I also notice with the arrival of July, my blog list is still up and running ... or am I speaking too soon?
Time will tell on many things. Mr. Google, you are entertaining, if nothing more. (and I prefer that to screwing up my computer life).


  1. I love the block you chose to represent The Lover's Knot - with curved seams no less! And I think I agree with your husband. I really like the red center. I love the explanation of the Kanji selected for Ryden.

  2. The wonderful thing with curved seams is that when you have completed your block you feel you have conquered something difficult. Your difficult block is so soft and charming and I like the red centre.
    Isn't it nice when one's husband takes an interest in one's needlework or quilting?
    You have another difficulty ahead of you - appliquéing Ryden in 'samurai script'! Not a challenge I'd like.
    For daily living I prefer the daily script style; so much easier to find in a dictionary or to copy. With other styles I often make a misinterpretation of the strokes or the stroke order.
    The hydrangeas in front of our house are beginning to wilt. I guess they would rather have rain than humidity. Lucky you to have such stunning lilies.

  3. ooh! like that block.. not sure I would want to make it though xx the red makes it warm and picks up the other colours wonderfully x
    good luck with the applique x

  4. Wow, that block is so pretty, I love the red and blue paisly print, it makes it pop.

  5. I recently added your blog to my sidebar after Taniwa mentioned the work you were doing with the tsunami communities.
    Anyway, I think the blogger thing that was going to stop is something that sends updates of your chosen blogs to your email. I haven't used it, so am not quite sure how that worked. But like you I have a list of blogs in the sidebar. Those aren't changing. So, I think we are safe - for now! LOL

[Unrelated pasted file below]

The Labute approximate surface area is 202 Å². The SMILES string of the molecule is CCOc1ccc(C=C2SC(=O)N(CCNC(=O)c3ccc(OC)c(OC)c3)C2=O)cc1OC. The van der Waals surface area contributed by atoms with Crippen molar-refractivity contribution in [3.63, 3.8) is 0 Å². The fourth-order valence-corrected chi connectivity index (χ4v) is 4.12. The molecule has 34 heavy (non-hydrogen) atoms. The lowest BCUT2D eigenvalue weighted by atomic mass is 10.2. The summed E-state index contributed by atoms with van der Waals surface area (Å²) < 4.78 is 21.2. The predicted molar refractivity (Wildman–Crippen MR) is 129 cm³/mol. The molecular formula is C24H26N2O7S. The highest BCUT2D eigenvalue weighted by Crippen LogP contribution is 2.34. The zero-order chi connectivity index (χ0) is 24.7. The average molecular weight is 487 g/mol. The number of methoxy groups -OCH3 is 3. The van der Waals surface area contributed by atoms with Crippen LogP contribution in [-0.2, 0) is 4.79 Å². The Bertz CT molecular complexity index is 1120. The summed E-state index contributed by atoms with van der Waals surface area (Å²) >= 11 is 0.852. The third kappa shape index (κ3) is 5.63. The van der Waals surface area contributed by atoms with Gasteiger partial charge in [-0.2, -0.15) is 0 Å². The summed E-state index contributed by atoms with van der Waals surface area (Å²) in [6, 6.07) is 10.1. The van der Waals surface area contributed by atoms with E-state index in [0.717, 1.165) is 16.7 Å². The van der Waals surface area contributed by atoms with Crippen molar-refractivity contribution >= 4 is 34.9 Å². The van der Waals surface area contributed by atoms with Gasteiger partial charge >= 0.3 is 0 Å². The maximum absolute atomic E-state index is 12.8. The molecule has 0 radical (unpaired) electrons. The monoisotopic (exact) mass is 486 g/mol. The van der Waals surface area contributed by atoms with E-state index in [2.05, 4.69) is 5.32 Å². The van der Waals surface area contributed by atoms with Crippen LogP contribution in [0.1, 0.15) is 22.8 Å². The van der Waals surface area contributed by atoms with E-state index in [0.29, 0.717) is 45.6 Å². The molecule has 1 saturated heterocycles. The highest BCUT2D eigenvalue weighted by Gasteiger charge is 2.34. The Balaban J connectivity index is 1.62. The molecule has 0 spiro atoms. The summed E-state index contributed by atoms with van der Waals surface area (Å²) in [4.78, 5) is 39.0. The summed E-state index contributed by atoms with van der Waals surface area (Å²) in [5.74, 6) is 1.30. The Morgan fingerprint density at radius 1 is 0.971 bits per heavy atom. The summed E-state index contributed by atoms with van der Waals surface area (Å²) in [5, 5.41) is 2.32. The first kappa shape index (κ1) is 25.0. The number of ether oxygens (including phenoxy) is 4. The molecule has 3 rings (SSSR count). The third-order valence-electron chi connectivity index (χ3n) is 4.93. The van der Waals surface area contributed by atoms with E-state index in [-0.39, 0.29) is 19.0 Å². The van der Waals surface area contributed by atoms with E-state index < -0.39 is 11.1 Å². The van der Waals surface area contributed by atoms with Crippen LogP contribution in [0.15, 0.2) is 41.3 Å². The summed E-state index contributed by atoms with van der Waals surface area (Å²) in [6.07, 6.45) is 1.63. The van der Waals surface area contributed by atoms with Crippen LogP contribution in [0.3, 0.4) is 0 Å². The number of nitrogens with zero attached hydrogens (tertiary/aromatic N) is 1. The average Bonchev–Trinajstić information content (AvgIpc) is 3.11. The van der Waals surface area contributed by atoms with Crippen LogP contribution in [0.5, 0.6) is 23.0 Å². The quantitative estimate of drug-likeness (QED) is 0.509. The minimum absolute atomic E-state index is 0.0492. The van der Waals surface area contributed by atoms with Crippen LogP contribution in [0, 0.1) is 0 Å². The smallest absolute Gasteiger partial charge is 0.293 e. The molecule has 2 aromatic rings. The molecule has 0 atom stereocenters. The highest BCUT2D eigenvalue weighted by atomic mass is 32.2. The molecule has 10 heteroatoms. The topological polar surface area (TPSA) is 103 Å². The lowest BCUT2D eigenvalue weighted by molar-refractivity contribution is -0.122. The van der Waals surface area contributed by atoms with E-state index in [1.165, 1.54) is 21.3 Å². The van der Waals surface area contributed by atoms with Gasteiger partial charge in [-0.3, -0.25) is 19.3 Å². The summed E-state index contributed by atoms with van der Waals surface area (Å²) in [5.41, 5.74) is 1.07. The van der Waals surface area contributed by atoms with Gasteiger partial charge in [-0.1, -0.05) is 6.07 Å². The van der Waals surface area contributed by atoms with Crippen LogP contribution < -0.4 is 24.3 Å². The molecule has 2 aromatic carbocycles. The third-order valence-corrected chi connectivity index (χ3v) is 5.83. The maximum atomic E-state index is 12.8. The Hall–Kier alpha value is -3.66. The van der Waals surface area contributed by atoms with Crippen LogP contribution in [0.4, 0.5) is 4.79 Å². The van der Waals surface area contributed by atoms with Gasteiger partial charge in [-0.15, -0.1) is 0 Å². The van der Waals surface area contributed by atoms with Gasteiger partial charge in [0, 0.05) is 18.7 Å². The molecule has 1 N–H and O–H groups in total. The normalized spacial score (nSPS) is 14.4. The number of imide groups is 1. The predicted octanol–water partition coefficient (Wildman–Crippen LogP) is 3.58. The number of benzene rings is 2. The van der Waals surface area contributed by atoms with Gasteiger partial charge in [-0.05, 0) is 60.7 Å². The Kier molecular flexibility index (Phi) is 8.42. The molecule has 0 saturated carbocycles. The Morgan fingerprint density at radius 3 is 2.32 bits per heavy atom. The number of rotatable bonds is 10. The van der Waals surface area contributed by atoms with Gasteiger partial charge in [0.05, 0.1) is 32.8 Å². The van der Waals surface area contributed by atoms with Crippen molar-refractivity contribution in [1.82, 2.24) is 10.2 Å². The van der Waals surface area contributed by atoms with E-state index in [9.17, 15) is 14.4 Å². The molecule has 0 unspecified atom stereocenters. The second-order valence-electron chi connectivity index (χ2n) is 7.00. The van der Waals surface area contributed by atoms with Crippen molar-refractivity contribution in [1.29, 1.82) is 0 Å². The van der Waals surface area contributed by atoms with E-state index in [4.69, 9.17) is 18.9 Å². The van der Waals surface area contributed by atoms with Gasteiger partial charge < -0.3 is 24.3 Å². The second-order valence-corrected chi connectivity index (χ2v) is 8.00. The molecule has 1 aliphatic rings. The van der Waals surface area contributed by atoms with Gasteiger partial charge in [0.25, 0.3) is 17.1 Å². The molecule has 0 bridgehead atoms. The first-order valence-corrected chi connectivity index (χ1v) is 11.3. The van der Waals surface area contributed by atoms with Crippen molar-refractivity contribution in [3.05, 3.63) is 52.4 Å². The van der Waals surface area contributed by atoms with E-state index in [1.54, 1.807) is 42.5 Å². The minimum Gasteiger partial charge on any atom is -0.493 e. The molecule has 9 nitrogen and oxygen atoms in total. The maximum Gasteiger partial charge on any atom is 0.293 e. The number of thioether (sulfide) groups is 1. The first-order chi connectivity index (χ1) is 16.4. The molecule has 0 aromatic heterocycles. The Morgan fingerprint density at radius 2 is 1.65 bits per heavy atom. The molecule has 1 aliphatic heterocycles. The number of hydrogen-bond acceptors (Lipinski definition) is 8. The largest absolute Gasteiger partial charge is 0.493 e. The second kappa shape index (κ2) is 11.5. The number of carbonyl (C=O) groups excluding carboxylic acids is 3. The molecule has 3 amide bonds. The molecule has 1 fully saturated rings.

Sandy in the UK

  6. I love some of the new paisley prints, fun to work into primitive quilts.
    We have rain and humidity, too much of it.


  7. Lovely lovely block. I have another friend who is doing a similar block - love the variety one gets when different people interpret a theme.

    It looks like a good applique session is ahead - enjoy. And I like the red center best too.

  8. What a lovely block. I was so interested to read that you can "choose" the characters for a name, so the same name could have different meanings when written in kanji characters, is that right? I've been listening to "The Reason I Jump" by Naoki Higashida on the radio this week and was interested to learn that in Japanese characters the word autism is made up of self-shut-illness which makes sense. Love language :-)

  9. Love that block! Dashboard reader stayed, while Google Reader (had to click the button on your page to use that format) went away! I always used the dashboard reader, so, I'm happy.

  10. I really like the way the center kanji is written. I practice writing kanji with a Picma Micron pen and have a really fun time playing with the different sizes of line width. The tiny widths make "scratchy" looking kanji and the thicker ones look more like they are painted with a bamboo brush. Fun times! :)